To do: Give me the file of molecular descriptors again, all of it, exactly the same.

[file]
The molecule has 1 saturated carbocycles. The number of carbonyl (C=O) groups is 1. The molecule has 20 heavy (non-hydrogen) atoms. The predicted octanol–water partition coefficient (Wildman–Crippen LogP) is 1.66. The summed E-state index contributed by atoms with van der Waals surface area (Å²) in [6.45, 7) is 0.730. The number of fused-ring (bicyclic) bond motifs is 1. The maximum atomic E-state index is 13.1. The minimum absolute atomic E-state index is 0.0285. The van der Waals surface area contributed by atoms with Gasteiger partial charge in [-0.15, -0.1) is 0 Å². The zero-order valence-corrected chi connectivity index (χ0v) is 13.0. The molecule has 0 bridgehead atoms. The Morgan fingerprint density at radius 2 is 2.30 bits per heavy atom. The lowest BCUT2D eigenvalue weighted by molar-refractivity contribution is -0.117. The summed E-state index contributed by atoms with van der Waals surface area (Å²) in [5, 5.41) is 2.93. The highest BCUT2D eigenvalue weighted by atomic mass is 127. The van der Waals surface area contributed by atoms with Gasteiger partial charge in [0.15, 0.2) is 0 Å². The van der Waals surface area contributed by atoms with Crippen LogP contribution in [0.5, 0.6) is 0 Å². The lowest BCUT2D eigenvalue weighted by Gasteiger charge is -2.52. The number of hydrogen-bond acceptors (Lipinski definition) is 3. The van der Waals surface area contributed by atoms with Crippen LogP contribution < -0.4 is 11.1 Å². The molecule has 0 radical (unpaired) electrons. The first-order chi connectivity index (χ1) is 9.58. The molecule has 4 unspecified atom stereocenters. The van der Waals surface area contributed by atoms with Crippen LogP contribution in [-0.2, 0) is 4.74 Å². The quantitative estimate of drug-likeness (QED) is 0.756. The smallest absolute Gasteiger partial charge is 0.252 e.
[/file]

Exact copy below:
The molecule has 1 saturated carbocycles. The number of carbonyl (C=O) groups is 1. The molecule has 20 heavy (non-hydrogen) atoms. The predicted octanol–water partition coefficient (Wildman–Crippen LogP) is 1.66. The summed E-state index contributed by atoms with van der Waals surface area (Å²) in [6.45, 7) is 0.730. The number of fused-ring (bicyclic) bond motifs is 1. The maximum atomic E-state index is 13.1. The minimum absolute atomic E-state index is 0.0285. The van der Waals surface area contributed by atoms with Gasteiger partial charge in [-0.15, -0.1) is 0 Å². The zero-order valence-corrected chi connectivity index (χ0v) is 13.0. The molecule has 0 bridgehead atoms. The Morgan fingerprint density at radius 2 is 2.30 bits per heavy atom. The lowest BCUT2D eigenvalue weighted by molar-refractivity contribution is -0.117. The summed E-state index contributed by atoms with van der Waals surface area (Å²) in [5, 5.41) is 2.93. The highest BCUT2D eigenvalue weighted by atomic mass is 127. The van der Waals surface area contributed by atoms with Gasteiger partial charge in [0.15, 0.2) is 0 Å². The van der Waals surface area contributed by atoms with Crippen LogP contribution in [0.5, 0.6) is 0 Å². The lowest BCUT2D eigenvalue weighted by Gasteiger charge is -2.52. The number of hydrogen-bond acceptors (Lipinski definition) is 3. The van der Waals surface area contributed by atoms with Crippen LogP contribution < -0.4 is 11.1 Å². The molecule has 0 radical (unpaired) electrons. The first-order chi connectivity index (χ1) is 9.58. The molecule has 4 unspecified atom stereocenters. The van der Waals surface area contributed by atoms with Crippen LogP contribution in [-0.2, 0) is 4.74 Å². The quantitative estimate of drug-likeness (QED) is 0.756. The smallest absolute Gasteiger partial charge is 0.252 e.